From Today’s State:

Irmo high principal set to resign over club
Eddie Walker says planned Gay/Straight Alliance group violates his beliefs

Irmo High School principal Eddie Walker says he will quit a year from now, citing a conflict between his religious beliefs and the potential formation of a club for gay awareness.

In a letter to the school and the Irmo community, Walker said the Gay/Straight Alliance Club “conflicted with my professional beliefs in that we do not have any other clubs at Irmo High School based on sexual orientation, sexual preference, or sexual activity.”

He added that the school teaches abstinence and a gay-straight club implies students joining the club would “engage in sexual activity with members of the same sex, opposite sex, or members of both sexes.”

Walker declined further comment. His resignation would be effective at the end of the 2008-09 school year.

Lexington-Richland 5 officials confirmed the resignation and said they intend to retain Walker as principal throughout the next school year, despite his beliefs.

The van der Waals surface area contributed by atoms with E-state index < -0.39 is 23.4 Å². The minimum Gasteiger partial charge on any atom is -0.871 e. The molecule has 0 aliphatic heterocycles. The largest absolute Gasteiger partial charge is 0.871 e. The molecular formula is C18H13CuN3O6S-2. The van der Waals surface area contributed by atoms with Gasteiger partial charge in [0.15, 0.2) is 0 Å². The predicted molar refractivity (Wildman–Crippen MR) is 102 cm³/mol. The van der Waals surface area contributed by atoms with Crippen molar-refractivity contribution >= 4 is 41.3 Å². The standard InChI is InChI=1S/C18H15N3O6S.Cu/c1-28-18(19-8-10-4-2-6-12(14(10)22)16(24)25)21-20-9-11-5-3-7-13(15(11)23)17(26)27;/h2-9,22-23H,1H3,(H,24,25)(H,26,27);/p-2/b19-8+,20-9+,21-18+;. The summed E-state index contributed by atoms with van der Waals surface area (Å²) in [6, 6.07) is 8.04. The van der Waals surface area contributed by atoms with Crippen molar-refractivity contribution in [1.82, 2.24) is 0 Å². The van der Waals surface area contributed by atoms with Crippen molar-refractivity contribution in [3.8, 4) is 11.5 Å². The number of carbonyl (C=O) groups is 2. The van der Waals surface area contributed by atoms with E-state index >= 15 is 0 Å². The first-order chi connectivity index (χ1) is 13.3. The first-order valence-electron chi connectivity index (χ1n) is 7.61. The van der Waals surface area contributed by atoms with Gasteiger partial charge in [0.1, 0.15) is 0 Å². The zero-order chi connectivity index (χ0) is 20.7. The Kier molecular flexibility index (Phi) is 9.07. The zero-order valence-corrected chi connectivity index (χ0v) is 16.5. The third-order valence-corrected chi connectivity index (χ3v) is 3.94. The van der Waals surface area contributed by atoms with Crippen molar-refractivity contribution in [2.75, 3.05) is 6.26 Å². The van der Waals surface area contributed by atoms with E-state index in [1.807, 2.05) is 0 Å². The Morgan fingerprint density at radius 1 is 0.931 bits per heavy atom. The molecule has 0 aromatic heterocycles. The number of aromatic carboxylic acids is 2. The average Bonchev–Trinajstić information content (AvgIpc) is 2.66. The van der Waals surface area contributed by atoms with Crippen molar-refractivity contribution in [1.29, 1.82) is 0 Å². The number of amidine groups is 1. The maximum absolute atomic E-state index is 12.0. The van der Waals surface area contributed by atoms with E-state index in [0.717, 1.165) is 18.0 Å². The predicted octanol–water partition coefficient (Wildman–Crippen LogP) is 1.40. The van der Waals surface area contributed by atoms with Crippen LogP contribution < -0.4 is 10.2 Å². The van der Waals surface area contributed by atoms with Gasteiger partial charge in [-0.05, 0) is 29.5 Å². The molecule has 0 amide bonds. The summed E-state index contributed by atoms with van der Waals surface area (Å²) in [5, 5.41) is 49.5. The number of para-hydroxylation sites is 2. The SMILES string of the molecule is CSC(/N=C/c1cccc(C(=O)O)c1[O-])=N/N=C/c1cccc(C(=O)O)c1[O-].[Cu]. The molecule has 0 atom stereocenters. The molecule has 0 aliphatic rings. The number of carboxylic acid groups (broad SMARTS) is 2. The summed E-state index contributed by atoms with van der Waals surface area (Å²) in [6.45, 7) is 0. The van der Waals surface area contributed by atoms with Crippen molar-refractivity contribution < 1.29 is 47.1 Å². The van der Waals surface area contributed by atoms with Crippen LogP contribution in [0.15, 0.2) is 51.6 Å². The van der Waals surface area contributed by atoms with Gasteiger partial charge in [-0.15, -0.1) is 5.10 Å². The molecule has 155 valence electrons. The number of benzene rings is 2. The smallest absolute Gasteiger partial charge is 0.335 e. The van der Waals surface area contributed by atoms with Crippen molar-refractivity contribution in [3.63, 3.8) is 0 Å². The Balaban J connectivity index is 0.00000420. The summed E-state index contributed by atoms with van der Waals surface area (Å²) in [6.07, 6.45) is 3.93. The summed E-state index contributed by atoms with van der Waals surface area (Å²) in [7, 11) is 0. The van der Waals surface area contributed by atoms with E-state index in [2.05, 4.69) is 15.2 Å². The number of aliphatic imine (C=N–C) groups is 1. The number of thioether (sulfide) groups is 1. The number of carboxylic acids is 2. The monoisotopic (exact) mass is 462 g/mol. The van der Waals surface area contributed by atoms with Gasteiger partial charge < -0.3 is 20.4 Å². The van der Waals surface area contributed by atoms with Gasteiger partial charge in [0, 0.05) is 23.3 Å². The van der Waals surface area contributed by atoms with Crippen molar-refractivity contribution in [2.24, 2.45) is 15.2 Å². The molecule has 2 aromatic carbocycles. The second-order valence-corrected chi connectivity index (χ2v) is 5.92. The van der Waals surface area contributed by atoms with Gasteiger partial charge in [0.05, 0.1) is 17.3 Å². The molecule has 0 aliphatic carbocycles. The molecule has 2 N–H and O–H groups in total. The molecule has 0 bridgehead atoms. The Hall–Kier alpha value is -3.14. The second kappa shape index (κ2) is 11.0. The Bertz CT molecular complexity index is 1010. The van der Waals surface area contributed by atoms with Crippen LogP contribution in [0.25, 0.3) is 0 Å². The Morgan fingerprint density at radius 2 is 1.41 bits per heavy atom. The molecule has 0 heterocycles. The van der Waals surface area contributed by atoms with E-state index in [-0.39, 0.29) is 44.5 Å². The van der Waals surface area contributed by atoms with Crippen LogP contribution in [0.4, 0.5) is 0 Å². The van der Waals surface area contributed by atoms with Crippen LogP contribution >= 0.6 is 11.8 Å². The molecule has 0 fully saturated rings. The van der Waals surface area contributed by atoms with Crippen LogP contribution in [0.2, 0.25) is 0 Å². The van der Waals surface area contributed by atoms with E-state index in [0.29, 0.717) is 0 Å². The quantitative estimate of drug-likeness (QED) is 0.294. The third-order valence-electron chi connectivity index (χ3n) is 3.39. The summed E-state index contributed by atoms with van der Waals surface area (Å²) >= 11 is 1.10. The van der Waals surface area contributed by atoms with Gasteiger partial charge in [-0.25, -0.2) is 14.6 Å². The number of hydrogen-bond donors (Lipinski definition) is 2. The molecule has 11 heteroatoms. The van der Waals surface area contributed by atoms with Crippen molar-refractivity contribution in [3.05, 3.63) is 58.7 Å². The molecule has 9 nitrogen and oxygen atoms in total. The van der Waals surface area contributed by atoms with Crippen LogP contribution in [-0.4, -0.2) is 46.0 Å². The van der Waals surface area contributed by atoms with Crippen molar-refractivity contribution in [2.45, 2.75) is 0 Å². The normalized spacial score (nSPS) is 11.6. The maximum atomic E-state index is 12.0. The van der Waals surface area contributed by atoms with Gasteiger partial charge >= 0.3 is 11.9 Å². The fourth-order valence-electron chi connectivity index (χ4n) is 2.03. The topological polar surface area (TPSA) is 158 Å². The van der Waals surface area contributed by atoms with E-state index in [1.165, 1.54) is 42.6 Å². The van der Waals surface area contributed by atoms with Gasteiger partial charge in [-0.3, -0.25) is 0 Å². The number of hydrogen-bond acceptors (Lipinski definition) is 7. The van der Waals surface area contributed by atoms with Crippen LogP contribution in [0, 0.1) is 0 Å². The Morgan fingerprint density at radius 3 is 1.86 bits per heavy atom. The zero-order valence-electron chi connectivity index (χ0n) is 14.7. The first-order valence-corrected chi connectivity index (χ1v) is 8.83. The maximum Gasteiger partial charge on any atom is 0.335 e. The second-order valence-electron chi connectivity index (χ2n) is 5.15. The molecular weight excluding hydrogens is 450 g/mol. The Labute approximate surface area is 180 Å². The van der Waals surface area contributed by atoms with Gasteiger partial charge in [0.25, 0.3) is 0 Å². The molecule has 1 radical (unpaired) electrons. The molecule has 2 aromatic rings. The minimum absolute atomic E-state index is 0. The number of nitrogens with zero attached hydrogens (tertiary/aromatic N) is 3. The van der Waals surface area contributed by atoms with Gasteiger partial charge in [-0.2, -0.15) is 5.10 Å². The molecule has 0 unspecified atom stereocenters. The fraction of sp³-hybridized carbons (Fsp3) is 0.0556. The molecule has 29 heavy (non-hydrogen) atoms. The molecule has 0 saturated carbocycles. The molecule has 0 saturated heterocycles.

“He signed his contract,” said Michelle Foster, a district spokeswoman. “His resignation is his decision.”

Last week, the principal was instructed to allow the club to form for the coming school year. District officials said federal law prohibits discrimination against any noncurricular club — unless it is unlawful — if others have been allowed to form.

“I bear no malice toward anyone,” Walker said in his letter. “If the people involved at the district level had chosen not to allow the club to form, I am sure the district would have been sued and … that in all likelihood the district would have lost.”

Gloria Talcove, a foreign language teacher at Irmo High, is the club’s sponsor. She would not say how many students came together to form the club or when they came to her for help. But she doesn’t think the attention the club has received should be a cause for concern about the students’ welfare.

“This whole thing is a little bit of a non-issue really,” Talcove said, noting Gay/Straight Alliance clubs are found in other states.